Metaphysics of the Ndi-Igbo
Metaphysics, the study of the unseen world, raises questions which put many philosophers into argument and which many philosophers are still searching for a solution to. Issues like reincarnation, existence of God and dreams have really put many great thinkers to work today. We have read and heard the opinions of some great western philosophers on the existence of God and how they get along with it. The question here is, what role do Igbo thinkers play on the issues of metaphysics? I will argue that Igbo thinkers played a big part in wrestling with the problem of reincarnation, existence of God and dreams. First let us take a look at reincarnation.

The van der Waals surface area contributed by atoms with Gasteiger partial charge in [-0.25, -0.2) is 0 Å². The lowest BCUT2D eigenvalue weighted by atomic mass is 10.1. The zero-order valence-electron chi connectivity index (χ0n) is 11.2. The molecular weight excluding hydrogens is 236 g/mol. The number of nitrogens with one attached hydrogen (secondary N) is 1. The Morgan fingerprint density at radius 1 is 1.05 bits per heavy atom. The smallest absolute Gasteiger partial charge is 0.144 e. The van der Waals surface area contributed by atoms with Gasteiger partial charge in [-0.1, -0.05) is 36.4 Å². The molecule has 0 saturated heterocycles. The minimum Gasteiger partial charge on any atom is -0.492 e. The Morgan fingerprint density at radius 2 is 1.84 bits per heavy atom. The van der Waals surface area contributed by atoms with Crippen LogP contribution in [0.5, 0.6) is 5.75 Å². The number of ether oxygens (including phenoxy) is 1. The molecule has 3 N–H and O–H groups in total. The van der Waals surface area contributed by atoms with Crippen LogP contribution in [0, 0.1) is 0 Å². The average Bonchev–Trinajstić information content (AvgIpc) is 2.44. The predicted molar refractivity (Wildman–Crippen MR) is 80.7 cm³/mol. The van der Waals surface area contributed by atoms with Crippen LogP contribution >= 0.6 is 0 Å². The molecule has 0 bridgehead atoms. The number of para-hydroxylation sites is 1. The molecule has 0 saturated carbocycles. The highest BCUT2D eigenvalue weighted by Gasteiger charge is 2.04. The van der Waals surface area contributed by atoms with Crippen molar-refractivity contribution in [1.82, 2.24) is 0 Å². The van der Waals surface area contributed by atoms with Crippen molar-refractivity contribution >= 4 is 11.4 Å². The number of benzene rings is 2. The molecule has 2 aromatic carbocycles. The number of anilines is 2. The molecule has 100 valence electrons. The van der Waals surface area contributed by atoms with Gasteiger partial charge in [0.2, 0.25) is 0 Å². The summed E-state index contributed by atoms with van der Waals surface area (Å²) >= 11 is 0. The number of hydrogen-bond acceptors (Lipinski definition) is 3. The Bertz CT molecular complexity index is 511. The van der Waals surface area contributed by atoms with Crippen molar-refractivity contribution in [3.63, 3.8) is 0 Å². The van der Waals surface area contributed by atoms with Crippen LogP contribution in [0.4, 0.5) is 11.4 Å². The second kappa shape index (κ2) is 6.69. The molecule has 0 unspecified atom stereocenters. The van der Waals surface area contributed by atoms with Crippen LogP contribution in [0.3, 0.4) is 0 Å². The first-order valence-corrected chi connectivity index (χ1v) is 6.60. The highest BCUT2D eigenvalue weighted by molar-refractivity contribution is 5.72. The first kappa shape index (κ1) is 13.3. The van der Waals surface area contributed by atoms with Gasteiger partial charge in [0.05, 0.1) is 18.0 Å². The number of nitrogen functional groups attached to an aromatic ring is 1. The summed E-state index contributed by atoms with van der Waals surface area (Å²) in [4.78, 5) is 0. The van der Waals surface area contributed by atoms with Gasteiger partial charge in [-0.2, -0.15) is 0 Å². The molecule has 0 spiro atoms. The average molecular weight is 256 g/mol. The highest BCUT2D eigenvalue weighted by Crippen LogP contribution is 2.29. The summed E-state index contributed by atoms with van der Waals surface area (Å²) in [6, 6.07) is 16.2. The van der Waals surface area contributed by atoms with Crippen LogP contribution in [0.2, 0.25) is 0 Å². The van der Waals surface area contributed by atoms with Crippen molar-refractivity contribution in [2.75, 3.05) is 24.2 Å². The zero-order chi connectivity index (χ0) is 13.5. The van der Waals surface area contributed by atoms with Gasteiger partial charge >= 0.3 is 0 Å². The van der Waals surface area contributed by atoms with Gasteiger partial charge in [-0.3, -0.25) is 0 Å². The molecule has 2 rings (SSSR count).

Reincarnation is coming backing to life in another body after death. The issue of reincarnation has brought much criticism among many philosophers. What were the views of the Igbo thinkers on reincarnation then? On this issue we will find out that Igbo thinkers were trying to apply rationality, though none of them were students of Socrates or Aristotle. For them, without the knowledge of great Greek thinkers, they knew that reincarnation was a problem to be solved, they had interest in searching and solving the mystery of the soul, body and spirit. It shows that Igbo thinkers were searching for the ultimate cause of all things. Let's view reincarnation in the land of the Igbo.
Reincarnation in the land of the Igbo